Recently, the U.S. introduced a new standard for credit and debit cards – EMV (Europay, MasterCard, VISA). EMV cards are equipped with computer chips designed to authenticate transactions, much like the old magnetic stripe cards. Europe has used EMV for years, but the U.S. is just jumping on the wagon. We’ve got some frequently asked questions about EMV cards – hopefully this will help with the transition!
- How are EMV cards more secure than traditional magnetic stripe cards?
The information contained in a magnetic stripe does not change. If someone accessed the information on a magnetic stripe, that person could use the information over and over again. EMV chips, however, generate a unique transaction code each time they’re used. This code can’t be used again – so hackers get very little value out of stealing information from the EMV chips.
- How do I use an EMV card?
Instead of swiping your card, you’ll insert it into a slot and wait for the transaction to process. In most cases, the instructions will be right there on the screen – and the retailers will be trained in the technology, so they’ll be able to help you.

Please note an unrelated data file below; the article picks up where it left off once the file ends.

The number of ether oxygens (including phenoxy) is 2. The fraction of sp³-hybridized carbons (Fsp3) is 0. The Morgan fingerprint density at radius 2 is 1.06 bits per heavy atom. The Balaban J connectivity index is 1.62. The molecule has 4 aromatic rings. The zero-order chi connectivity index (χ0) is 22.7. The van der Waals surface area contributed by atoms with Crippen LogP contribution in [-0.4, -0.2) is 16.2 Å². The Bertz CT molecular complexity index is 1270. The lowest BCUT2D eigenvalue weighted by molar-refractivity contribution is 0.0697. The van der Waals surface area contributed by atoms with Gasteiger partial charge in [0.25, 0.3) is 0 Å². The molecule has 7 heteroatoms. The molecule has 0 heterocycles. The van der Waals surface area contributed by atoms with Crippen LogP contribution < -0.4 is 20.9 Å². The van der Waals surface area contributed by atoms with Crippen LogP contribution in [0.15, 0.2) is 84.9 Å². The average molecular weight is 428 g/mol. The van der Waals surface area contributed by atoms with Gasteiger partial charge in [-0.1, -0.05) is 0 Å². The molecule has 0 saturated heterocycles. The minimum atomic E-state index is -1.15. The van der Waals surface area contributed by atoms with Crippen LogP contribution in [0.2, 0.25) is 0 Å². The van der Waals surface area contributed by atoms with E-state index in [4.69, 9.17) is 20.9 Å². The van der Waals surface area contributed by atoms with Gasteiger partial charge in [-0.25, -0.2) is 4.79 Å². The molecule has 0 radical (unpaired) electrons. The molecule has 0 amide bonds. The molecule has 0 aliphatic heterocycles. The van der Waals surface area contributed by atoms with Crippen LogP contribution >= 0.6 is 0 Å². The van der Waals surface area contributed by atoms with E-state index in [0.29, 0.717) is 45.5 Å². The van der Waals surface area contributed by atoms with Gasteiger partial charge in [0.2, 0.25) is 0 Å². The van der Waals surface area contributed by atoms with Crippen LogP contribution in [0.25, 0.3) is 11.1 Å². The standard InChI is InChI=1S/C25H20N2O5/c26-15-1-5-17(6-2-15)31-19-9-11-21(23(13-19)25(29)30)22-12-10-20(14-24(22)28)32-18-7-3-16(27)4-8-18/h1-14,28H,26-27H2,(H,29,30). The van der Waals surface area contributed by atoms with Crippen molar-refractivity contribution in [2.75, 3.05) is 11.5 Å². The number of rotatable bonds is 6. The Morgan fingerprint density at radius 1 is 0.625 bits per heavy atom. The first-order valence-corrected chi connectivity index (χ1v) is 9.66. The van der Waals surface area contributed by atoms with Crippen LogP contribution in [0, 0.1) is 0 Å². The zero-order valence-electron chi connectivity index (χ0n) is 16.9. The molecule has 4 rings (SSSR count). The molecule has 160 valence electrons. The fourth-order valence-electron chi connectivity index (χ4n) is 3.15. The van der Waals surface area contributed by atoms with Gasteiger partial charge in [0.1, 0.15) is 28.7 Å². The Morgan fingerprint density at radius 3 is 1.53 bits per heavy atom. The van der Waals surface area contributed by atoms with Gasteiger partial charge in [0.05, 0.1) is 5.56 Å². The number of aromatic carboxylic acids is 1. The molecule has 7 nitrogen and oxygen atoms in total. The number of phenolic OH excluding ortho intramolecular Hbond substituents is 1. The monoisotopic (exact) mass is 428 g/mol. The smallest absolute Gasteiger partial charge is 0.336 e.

- Will I have to sign or enter a PIN for my transaction?
The answer depends on your card issuer – most new EMV cards will not be equipped with a PIN, so you’ll have to sign. In a few years, tying a PIN to your EMV card will be the norm, but your card issuer will communicate any changes to you.
- Who’s liable for fraudulent purchases?
Since October 1, 2015, any merchant not equipped to accept EMV cards assumes liability for fraudulent purchases. This rule was designed to nudge retailers into upgrading their technology, speeding along the EMV adoption process. In most cases, fraudulent charges will be treated as they always have been.
- What if a merchant doesn’t have EMV technology?
No worries – the first round of EMV cards will have both the EMV chip and the traditional magnetic stripe. This way, you’ll be able to use your card at any retailer that accepts credit cards. Most large retailers will have EMV card readers, but some small businesses may still use magnetic stripe readers for some time.
Hopefully, we’ve cleared up some questions for you about EMV cards. Let us know if you have any other concerns!